Hemming simply neglects to mention the important roles artisans, merchants, Africans, and women must have had in the conquest - probably because these are rarely mentioned in the chronicles and official documents. In this way, he not only paints an incomplete picture of the period, but he also contributes a mythic air to the perception of the conquistadors. Their heroism is accentuated by the notion that they accomplished what they did without a stable Spanish-Peruvian society supporting them.
This point is exactly the one Lockhart raises with Hemming in the footnotes to his 1994 conclusion. He argues that this mythological heroism is a result of an overuse of chronicles. Even though Hemming went to great lengths to find unbiased chronicles and records, and to qualify biased ones, he still had the same problem as Prescott: separating "fact from fancy" (264). But Lockhart's aversion to chronicles and similar documents is actually his major weakness as a writer. Lockhart needs to supplement his notarial findings with documents - read judiciously, of course - that would help supply some of the possible motivations for the actions he describes. His social history is incomplete because he does not make clear how and why the Spaniards could have had such rapid success transplanting their society in such times of turmoil.
One major issue that Lockhart fails to explain is the stability of the encomienda system. Both he and Hemming note a significant number of instances in which encomenderos were killed by rebel Indians or Cimarroons, or in which they were replaced after a civil war. Such lack of security at the top of society must have been very different from the situation in Spain - what convinced the encomenderos that Peru was a safe enough place to invest in mining or agriculture? Lockhart partially addresses this question by distinguishing the stability of the encomienda system itself from the individual encomenderos - a rather dubious distinction. But even the encomienda system seemed endangered when the Crown appeared determined to do away with it in the 1530's (Hemming, 385). Lockhart needs to supplement his book with something along the lines of Hemming's political analysis of the hacienda perpetuity issue in order to make his social history more complete.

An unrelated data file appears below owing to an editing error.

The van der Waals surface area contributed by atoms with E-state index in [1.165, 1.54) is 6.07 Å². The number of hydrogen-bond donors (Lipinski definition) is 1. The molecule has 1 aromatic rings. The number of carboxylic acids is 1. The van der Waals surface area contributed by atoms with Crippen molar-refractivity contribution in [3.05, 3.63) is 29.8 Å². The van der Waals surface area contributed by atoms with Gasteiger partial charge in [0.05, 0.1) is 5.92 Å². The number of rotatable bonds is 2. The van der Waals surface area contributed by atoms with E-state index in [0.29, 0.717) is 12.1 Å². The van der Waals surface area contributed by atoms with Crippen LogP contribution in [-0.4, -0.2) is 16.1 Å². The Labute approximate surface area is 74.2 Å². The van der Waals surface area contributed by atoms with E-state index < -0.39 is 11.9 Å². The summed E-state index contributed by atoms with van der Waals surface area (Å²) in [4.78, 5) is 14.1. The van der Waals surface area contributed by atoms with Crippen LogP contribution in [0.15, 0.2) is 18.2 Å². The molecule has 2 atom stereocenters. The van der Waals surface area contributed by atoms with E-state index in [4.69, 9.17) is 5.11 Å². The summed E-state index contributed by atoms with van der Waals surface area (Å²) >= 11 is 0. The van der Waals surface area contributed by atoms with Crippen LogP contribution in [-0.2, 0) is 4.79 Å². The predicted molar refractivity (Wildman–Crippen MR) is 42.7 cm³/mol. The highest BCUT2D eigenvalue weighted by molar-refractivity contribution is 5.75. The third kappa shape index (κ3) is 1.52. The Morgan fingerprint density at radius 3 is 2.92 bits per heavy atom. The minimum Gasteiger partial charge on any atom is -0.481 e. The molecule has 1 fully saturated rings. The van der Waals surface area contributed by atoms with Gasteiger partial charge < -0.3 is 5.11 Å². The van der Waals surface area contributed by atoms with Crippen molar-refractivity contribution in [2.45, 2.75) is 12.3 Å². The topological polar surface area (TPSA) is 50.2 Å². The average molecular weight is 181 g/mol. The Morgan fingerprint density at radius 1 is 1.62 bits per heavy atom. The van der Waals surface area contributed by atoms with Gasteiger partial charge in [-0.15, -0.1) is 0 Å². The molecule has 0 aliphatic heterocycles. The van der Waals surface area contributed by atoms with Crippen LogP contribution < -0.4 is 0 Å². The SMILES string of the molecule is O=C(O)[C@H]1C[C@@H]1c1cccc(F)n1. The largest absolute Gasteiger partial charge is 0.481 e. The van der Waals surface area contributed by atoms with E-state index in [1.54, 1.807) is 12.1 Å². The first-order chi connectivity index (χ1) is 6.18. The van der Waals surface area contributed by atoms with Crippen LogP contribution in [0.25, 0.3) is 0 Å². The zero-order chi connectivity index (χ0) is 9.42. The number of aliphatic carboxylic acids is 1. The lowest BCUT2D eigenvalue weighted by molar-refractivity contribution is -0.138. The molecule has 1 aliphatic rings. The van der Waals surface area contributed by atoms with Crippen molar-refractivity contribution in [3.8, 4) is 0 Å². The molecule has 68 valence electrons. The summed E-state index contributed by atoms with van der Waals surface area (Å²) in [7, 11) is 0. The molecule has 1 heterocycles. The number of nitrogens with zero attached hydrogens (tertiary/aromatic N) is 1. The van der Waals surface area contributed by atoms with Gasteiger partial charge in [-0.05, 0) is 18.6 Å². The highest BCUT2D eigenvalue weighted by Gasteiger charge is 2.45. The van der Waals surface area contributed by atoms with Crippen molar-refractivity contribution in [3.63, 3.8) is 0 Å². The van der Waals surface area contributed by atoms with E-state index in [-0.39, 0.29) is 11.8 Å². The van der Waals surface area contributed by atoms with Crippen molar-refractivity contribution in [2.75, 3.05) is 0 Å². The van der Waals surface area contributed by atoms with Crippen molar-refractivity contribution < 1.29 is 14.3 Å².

Of course, such a project would be limited by a lack of sources. In fact, the lack of chronicles dealing with the settlement of Peru is in part what led Hemming to neglect that element of the conquest (149). But such is the case with all historical writing. History would be a much different subject if every historian had access to the facts and motivations behind any action. Without such access, the historian is left to sort through the remains and piece together an account of what could have happened. Lockhart, by going through notarial records, was able to paint a much more realistic - if rather dry and uninspiring - depiction of the transfer of Spanish society into Peru. Hemming's account of the conquest, based on sources concerned only with the extraordinary, is not nearly as realistic.
- Hemming, John. The Conquest of the Incas. San Diego: Harcourt Brace and Co., 1970. Lockhart, James. Spanish Peru 1532--1560: A Social History. Madison: University of Wisconsin Press, 1994.